Sunscreen is usually runny and less opaque, applying fairly clear. Sunscreens are also available in aerosol sprays. Chemical sunscreens can cause irritation and are more prone to cause allergic reactions, so be sure to test a small spot on your child’s inner elbow.

Sunscreens are easily applied and can offer longer protection.Sun block and sunscreen are often combined for both topical in internal sun protection benefits.


SPF numbers can often be a determining factor in choosing a sunscreen. SPF ratings measure the time you can remain in the sunlight before burning with sunscreen on, compared to being without it. When looking for an SPF, look for one that is also water resistant, as most are today. Sunscreen should still be reapplied ever 1-2 hours for optimal protection since no sunscreen is fully waterproof or sweat proof.

Looking at the numbers can be a bit confusing, but don’t get caught up on what number might be best. Higher SPF doesn’t mean more protection than lower SPF, nor does it mean you can go longer periods of time before reapplying.  Lower SPF can give just as much protection as a higher SPF, for example, SPF 30 blocks about 97% of rays while an SPF 50 will block about 98%. Choose a sunscreen no lower than SPF 30 and no higher than SPF 50.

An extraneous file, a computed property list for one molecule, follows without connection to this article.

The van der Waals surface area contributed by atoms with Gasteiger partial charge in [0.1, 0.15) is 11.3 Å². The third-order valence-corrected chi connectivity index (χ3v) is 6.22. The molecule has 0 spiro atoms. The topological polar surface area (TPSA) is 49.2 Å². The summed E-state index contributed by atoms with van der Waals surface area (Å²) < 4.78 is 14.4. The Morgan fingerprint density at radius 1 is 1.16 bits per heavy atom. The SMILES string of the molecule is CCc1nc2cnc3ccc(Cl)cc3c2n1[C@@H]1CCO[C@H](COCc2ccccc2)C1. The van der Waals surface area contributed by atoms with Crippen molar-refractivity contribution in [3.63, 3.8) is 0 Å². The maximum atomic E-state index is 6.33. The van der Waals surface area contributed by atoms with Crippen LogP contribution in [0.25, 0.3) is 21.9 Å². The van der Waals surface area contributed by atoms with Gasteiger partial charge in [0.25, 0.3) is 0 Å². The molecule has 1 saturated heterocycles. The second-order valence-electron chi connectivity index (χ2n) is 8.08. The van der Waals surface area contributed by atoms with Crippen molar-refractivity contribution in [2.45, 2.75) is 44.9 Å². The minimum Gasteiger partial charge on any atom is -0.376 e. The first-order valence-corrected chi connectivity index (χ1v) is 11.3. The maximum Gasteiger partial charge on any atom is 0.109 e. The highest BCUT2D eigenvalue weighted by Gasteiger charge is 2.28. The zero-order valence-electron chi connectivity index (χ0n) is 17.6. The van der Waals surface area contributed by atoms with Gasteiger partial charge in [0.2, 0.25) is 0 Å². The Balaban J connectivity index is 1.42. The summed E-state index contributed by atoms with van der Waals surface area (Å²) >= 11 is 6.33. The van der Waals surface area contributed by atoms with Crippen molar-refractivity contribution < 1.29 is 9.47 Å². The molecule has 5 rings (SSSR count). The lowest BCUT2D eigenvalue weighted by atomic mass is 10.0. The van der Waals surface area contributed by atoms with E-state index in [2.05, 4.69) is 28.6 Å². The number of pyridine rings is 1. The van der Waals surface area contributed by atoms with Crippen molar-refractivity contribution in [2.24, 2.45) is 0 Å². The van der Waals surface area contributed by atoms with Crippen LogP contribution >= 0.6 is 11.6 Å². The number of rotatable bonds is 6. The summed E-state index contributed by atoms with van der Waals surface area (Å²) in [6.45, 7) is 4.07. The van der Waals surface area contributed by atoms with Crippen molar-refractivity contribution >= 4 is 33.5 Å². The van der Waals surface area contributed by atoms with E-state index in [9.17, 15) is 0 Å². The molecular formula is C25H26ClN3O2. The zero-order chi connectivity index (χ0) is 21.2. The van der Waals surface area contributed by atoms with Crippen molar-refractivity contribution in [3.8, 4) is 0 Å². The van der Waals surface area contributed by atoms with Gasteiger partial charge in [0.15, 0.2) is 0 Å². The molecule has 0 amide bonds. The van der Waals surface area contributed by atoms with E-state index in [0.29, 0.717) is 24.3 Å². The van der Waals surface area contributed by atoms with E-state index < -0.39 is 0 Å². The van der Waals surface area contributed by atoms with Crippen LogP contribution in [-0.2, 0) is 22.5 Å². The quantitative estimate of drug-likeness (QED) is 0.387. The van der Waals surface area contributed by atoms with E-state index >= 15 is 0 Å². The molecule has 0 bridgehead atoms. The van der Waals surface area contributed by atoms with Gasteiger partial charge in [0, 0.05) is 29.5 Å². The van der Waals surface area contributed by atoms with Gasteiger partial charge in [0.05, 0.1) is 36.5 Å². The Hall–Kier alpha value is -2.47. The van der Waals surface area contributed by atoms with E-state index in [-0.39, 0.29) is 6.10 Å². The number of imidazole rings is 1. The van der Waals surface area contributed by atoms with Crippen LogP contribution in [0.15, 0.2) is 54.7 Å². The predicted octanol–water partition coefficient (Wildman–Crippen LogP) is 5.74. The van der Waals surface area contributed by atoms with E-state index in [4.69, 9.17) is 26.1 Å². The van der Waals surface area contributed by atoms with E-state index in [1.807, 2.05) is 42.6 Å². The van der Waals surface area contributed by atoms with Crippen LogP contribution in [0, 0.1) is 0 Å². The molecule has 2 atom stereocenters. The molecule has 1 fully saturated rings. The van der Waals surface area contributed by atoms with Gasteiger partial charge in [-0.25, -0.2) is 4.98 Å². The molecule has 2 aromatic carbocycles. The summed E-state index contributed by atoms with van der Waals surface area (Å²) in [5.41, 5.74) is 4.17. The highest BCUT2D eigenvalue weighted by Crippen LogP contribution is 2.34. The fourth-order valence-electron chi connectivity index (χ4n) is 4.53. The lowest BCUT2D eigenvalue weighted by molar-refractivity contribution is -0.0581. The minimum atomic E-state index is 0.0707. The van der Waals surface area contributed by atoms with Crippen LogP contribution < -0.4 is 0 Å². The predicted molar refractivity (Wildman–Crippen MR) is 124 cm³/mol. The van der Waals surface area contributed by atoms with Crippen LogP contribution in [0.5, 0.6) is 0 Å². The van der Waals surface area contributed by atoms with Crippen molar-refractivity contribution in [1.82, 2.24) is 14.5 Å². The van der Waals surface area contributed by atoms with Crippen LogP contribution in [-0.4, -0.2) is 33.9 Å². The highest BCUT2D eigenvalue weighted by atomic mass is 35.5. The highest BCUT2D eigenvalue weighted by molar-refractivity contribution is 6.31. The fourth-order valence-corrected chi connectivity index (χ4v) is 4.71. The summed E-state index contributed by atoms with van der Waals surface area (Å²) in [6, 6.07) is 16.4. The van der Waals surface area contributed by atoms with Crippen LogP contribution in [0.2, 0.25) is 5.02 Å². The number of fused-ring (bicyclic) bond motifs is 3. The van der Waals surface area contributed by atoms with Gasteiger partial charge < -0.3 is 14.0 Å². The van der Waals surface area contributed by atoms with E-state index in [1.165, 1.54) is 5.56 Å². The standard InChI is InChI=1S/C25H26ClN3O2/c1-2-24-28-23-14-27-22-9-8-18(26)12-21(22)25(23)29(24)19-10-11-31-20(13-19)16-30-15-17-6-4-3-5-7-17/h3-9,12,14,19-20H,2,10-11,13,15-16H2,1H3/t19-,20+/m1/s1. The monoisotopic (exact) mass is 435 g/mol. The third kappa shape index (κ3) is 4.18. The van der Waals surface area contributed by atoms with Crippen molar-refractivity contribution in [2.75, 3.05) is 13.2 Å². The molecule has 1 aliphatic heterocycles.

Broad Spectrum

Be sure to look for a sun pretection product that is braod spectrum, meaning that it guards against both UVA and UVB rays. Zinc oxide in sunscreens and sunblocks alike is one of the best and most potent forms for blocking UVA rays. Choose one that contains at Zinc oxide alongside Titanium dioxide or other chemical sunscreens.

Vitamin D deficiency and how much time is okay without skin protection:

The body needs vitamin D to absorb phosphorus and calcium from food. These minerals are essential for healthy bones and organ function. Short periods of sun exposure (about 10 to 15 minutes for people with lighter skin). daily with no sunscreen amid the summer months (April to October) are adequate for most individuals to make sufficient vitamin D. Studies suggest that the most productive time of day for vitamin D to be produced is between 11am and 3pm.

Nano-particles (mineral sunblock)

Nano-particles refer to the particle size of the minerals zinc oxide and titanium dioxide. In terms of diameter, fine particles cover a range between 100 and 2500 nanometers, while ultra-fine particles are sized between 1 and 100 nanometers.